Born in a South Africa divided by racism and hatred, this one small boy will come to lead all the tribes of Africa. Through enduring friendships with Hymie and Gideon, Peekay gains the strength he needs to win out. And in a final conflict with his childhood enemy, the Judge, Peekay will fight to the death for justice.
©1989 Bryce Courtenay; (P)2000 Bolinda Publishing Pty Ltd.
The narrator was great of course and the book was very good. I dont know alot about boxing but I found the boxing parts very interesting. I do not automatically give 5 stars just because I like a book, I reserve that rating for the very best. But I do recommend this book.
A powerful book, somewhat spoilt by extreme characterizations drawn by Bryce Courtenay, otherwise a truly gifted story-teller. The book is set in that shameful period when South Africa moved into institutionalized Apartheid, and its strong anti-racism message is inspirational. However, the author’s near-universal portrayal of Afrikaners as moronic, sadistic and fanatic Nazis blemishes the book. The truth was bad enough without this extreme exaggeration. The large number of Afrikaners killed fighting against Hitler’s Germany and the leading roles played by Afrikaners such as Smuts and Reitz to counter the South African right-wing indicate complexities Courtenay chooses to ignore. Courtenay also tends to patronize black South Africans, who, according to his story, relied on the mysticism of belief in a little white boy, Peekay, rather than in their own rising leaders, this in a country that spawned many great leaders, including Gandhi, Luthuli and Mandela! Given that the author describes this tale as largely autobiographical, this indicates a spectacular ego! A more mundane note: his portrayal of Afrikaners as invariably being unable to understand black languages (in contrast to Peekay) is peculiar – in my experience, in rural areas (where Courtenay and Peekay grew up) young English and Afrikaans kids all had a reasonable grasp of the local black languages, and some were very fluent. Many (like Peekay) were raised by black nannies, and many (unlike Peekay) played with young black kids, until they went to all-white schools. Anyway, enough of that rant! The narrator, Australian Humphrey Bower is excellent in capturing the pathos of the story - however, his bizarre rendition of South African accents jars. Some illustrations: Murray (for Marie) biscuits, Teeekee (for tiekie), and daaaga (for dagga). A great pity a talented SA narrator was not used – perhaps Paul Slabolepzy or the late Bill Flynn. Having said that, a great listen!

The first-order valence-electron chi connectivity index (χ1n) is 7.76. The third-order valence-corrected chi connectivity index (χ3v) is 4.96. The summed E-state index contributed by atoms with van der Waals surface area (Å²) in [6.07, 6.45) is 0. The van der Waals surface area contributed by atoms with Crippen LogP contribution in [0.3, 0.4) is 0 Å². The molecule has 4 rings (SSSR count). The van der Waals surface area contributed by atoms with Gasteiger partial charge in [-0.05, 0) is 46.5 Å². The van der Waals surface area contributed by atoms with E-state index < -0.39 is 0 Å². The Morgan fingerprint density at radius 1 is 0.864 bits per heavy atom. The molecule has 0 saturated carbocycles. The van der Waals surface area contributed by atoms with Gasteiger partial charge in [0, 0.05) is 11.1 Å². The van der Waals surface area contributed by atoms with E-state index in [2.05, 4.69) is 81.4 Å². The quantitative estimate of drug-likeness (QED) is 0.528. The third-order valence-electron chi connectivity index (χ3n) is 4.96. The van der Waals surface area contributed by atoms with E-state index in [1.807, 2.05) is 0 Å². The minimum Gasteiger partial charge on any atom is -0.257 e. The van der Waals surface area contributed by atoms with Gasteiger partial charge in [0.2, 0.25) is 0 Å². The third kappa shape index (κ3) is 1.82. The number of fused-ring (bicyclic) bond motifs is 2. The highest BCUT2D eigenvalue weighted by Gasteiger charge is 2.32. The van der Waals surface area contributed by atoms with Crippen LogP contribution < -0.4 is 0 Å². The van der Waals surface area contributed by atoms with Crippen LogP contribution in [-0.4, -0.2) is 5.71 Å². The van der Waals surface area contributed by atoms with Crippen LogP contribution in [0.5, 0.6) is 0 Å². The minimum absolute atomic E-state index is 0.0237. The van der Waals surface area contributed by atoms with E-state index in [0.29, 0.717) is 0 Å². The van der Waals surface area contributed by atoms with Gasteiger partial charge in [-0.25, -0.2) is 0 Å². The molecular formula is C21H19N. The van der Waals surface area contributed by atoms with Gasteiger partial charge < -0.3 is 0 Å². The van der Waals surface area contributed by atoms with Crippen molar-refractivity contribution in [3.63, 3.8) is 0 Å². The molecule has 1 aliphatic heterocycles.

OK, i didn't know that until later, but now i don't feel i have to see it. I'm sure the book was better. It is a nice read and the narrator did a fantastic - and i mean a fantastic job.
Great story, amazing character development, very believable in a "story book" way and I honestly just loved the witting style of the author.
My one dig is that it could have been just a bit shorter and we wouldn't have missed anything - but still, i's a great book.